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Honouring 'Sharpie': Hockey players set up fund in memory of West Van couple killed in tree fall accident

Michael Sharp played goaltender with the same group of senior men's hockey players every week for more than 20 years
Sharpie Memorial Game WEB
Teammates of Michael Sharp, known as "Sharpie," gather for a memorial game on Jan. 29, 2022. Sharp and his wife, Caroline Helbig, were killed Jan. 2 when a tree fell through their Gleneagles home during a windstorm.

Their goalie is gone, but these North Shore senior men's hockey players are making sure that their friend “Sharpie” is never forgotten.

Michael Sharp and his wife, Caroline Helbig, were killed in a tragic accident Jan. 2 when a tree fell through their West Vancouver home during a windstorm. The deaths of the two civic-minded citizens hit the community hard, including a group of hockey players who had been gathering for a game nearly every single Wednesday for the past 25 years (aside from a few COVID-19 hiatuses).

Known to his hockey buddies simply as Sharpie, Michael Sharp was a regular at the games right up until his death, despite being the oldest member of the group at age 69. A former major junior player with the Regina Pats back in the day, Sharpie still had skills, said Wayne Feyer, who shared the ice with him for more than two decades.

“Very solid goalie,” he said. “The irony is he could have played with my dad’s group at his age level, but he played with a much younger group and still consistently played a good game.”

Sharpie’s impact, however, was felt even more off the ice, said Feyer.

“He was a cornerstone of the dressing room,” he said. “He kept an eye out and watched out for everyone. If anyone was struggling, he'd come over to me and say, ‘Hey, make sure you get some time with this guy – sounds like he's having a tough time at work or whatever.’ He really read the temperature in the room.”

Following the tragic accident that killed Sharp and Helbig, Feyer and fellow hockey player Perry Braun decided to set up a memorial fund to honour both of them. They brought on Caroline’s sister Monika and friend Shannon Stewart to help get the fund going, and together they recently launched the Caroline Helbig and Michael Sharp Memorial Fund, with the assistance of the West Vancouver Foundation.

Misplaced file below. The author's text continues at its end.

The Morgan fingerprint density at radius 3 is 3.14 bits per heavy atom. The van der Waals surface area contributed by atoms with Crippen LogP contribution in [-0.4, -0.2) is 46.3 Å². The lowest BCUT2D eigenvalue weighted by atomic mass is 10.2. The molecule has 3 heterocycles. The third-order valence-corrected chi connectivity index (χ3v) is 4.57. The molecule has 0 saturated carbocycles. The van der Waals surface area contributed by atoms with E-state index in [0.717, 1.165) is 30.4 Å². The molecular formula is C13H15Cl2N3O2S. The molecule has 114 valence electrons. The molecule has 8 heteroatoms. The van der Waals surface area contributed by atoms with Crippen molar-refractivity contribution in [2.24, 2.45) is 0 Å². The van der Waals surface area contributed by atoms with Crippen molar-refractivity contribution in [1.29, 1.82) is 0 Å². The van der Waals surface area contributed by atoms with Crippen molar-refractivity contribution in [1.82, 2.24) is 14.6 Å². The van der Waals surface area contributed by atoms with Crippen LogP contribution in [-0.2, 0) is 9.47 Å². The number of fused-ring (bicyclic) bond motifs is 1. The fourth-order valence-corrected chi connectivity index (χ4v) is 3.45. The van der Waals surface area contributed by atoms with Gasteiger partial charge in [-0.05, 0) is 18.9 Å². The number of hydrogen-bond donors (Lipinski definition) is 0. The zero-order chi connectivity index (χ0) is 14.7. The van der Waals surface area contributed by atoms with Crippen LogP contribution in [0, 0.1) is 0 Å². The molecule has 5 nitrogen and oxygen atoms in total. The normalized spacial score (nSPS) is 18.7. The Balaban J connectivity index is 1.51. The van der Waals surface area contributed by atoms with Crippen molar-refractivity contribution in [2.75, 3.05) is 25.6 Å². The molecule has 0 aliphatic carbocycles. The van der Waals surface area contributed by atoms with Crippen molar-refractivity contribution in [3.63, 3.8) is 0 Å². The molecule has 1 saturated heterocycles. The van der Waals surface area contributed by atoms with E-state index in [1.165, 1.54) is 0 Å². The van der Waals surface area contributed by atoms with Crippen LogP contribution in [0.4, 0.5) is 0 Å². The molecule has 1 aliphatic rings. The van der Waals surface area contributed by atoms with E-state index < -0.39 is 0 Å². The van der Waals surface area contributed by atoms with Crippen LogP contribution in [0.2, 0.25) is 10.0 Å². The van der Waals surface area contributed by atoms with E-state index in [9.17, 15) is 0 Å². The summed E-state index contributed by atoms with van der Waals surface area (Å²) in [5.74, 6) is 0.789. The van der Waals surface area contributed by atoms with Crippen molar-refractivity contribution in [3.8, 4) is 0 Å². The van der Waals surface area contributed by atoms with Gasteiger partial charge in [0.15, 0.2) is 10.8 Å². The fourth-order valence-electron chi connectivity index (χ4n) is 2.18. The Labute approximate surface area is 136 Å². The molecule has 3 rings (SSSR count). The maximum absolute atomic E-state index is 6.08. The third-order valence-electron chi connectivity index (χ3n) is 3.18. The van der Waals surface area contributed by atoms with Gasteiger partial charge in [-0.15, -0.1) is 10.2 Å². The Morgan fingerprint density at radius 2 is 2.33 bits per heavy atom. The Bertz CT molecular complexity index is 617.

The fund will feed two memorial scholarships, one for environmental stewardship in honour of Helbig’s passion for the outdoors, and another to support a hockey player, in honour of Sharp’s devotion to the sport.

“Both of them were such great people, so tied to the community, so giving – we really wanted to honour them with a legacy, something in their name to carry forward,” said Feyer, adding that he is learning more each day about all the impacts that both Sharp and Helbig had in the community.

Sharp was a former coach and president of the West Vancouver Minor Hockey Association, and recently volunteered to help raise money for the West Vancouver Foundation’s Feed the Need Fund, which was created in 2020 to help support the West Vancouver Seniors’ Activity Centre’s food security program for vulnerable seniors during the pandemic.

Helbig was an avid travel writer and photographer, and a founding member of West Vancouver’s Coalition to Save Eagleridge Bluffs. She also taught English to new Canadians on the North Shore, working hard to make them feel welcome.

“I’m learning so many more dimensions about them, because I only saw one dimension, which was hockey,” said Feyer. “The best part is talking to people who knew them in other capacities. … The legacy that Mike and Caroline built with the community is super strong, and everyone feels the same way.”

The organizers of the memorial fund are hoping to raise $100,000, and are already well on their way, with more than $30,000 raised.

“It’s great to see the support,” said Feyer.

And the game will go on for the hockey players who suited up beside Sharp every week, but they will honour their goalkeeper in a number of ways, including renaming their group Sharpie Hockey. They also recently held a memorial game in his honour. It was an emotional event with a large turnout, including Sharp and Helbig's adult son Alex, who showed up with a group of friends. 

"He came on the bench on both teams and said hello to everyone," said Feyer. "Given what he's gone through ...  it really just showed the foundation that his parents built, to do that, because that couldn't have been easy."

A number of Sharpie's current and former teammates showed up as well, along with many others from the North Shore hockey community and community at large.

“It was really nice because some guys we hadn't seen in years, who are no longer playing, came,” said Feyer, adding that the bonds forged inside a dressing room are strong.

“We're all different walks of life, we're all in different industries, but we all see each other once a week,” he said. “We’re very much like a family. … There's a time on the ice and there's time in the room, and I'd argue they're both equally important.”

And the dressing room is now united in remembering two pillars of the community.

“Both of them lived life to the fullest,” said Feyer. “It’s a tragic accident, but it’s done. All we can do is honour them.”

Donations can be made on the West Vancouver Foundation's memorial fund page.

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